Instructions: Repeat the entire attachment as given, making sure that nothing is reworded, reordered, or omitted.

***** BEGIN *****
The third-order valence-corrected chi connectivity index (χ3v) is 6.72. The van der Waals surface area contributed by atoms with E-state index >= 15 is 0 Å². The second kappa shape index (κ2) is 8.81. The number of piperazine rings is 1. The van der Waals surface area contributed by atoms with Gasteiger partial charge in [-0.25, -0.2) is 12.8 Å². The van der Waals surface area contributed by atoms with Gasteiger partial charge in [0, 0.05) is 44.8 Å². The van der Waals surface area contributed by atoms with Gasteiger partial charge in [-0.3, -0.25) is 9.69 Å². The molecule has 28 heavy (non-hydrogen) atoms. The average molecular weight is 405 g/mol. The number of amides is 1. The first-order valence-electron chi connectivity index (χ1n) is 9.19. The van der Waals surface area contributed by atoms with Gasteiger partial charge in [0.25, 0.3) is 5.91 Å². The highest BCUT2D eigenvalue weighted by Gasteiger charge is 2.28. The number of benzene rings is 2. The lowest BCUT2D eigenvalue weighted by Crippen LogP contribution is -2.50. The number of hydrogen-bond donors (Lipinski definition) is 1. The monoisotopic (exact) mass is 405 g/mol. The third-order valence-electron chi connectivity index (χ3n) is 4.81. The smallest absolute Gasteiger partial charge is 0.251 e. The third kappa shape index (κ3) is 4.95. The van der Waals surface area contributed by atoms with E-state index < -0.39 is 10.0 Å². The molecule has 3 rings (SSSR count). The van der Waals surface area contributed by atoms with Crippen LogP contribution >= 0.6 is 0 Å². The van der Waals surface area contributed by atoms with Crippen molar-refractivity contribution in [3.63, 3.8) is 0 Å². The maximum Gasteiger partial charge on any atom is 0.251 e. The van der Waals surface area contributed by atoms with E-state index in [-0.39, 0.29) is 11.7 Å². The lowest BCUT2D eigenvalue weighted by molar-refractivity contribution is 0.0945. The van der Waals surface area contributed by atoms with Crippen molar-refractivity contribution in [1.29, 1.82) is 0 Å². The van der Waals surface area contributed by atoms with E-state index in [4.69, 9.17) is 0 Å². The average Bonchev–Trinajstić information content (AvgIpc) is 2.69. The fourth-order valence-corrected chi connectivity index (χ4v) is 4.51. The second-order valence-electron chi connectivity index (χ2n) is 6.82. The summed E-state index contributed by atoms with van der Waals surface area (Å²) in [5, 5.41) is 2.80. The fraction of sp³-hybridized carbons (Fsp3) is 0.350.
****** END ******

The third-order valence-corrected chi connectivity index (χ3v) is 6.72. The van der Waals surface area contributed by atoms with E-state index >= 15 is 0 Å². The second kappa shape index (κ2) is 8.81. The number of piperazine rings is 1. The van der Waals surface area contributed by atoms with Gasteiger partial charge in [-0.25, -0.2) is 12.8 Å². The van der Waals surface area contributed by atoms with Gasteiger partial charge in [0, 0.05) is 44.8 Å². The van der Waals surface area contributed by atoms with Gasteiger partial charge in [-0.3, -0.25) is 9.69 Å². The molecule has 28 heavy (non-hydrogen) atoms. The average molecular weight is 405 g/mol. The number of amides is 1. The first-order valence-electron chi connectivity index (χ1n) is 9.19. The van der Waals surface area contributed by atoms with Gasteiger partial charge in [0.25, 0.3) is 5.91 Å². The highest BCUT2D eigenvalue weighted by Gasteiger charge is 2.28. The number of benzene rings is 2. The lowest BCUT2D eigenvalue weighted by Crippen LogP contribution is -2.50. The number of hydrogen-bond donors (Lipinski definition) is 1. The monoisotopic (exact) mass is 405 g/mol. The third-order valence-electron chi connectivity index (χ3n) is 4.81. The smallest absolute Gasteiger partial charge is 0.251 e. The third kappa shape index (κ3) is 4.95. The van der Waals surface area contributed by atoms with E-state index < -0.39 is 10.0 Å². The molecule has 3 rings (SSSR count). The van der Waals surface area contributed by atoms with Crippen LogP contribution >= 0.6 is 0 Å². The van der Waals surface area contributed by atoms with Crippen molar-refractivity contribution in [3.63, 3.8) is 0 Å². The maximum Gasteiger partial charge on any atom is 0.251 e. The van der Waals surface area contributed by atoms with E-state index in [-0.39, 0.29) is 11.7 Å². The lowest BCUT2D eigenvalue weighted by molar-refractivity contribution is 0.0945. The van der Waals surface area contributed by atoms with Crippen molar-refractivity contribution in [1.29, 1.82) is 0 Å². The van der Waals surface area contributed by atoms with E-state index in [4.69, 9.17) is 0 Å². The average Bonchev–Trinajstić information content (AvgIpc) is 2.69. The fourth-order valence-corrected chi connectivity index (χ4v) is 4.51. The second-order valence-electron chi connectivity index (χ2n) is 6.82. The summed E-state index contributed by atoms with van der Waals surface area (Å²) in [5, 5.41) is 2.80. The fraction of sp³-hybridized carbons (Fsp3) is 0.350.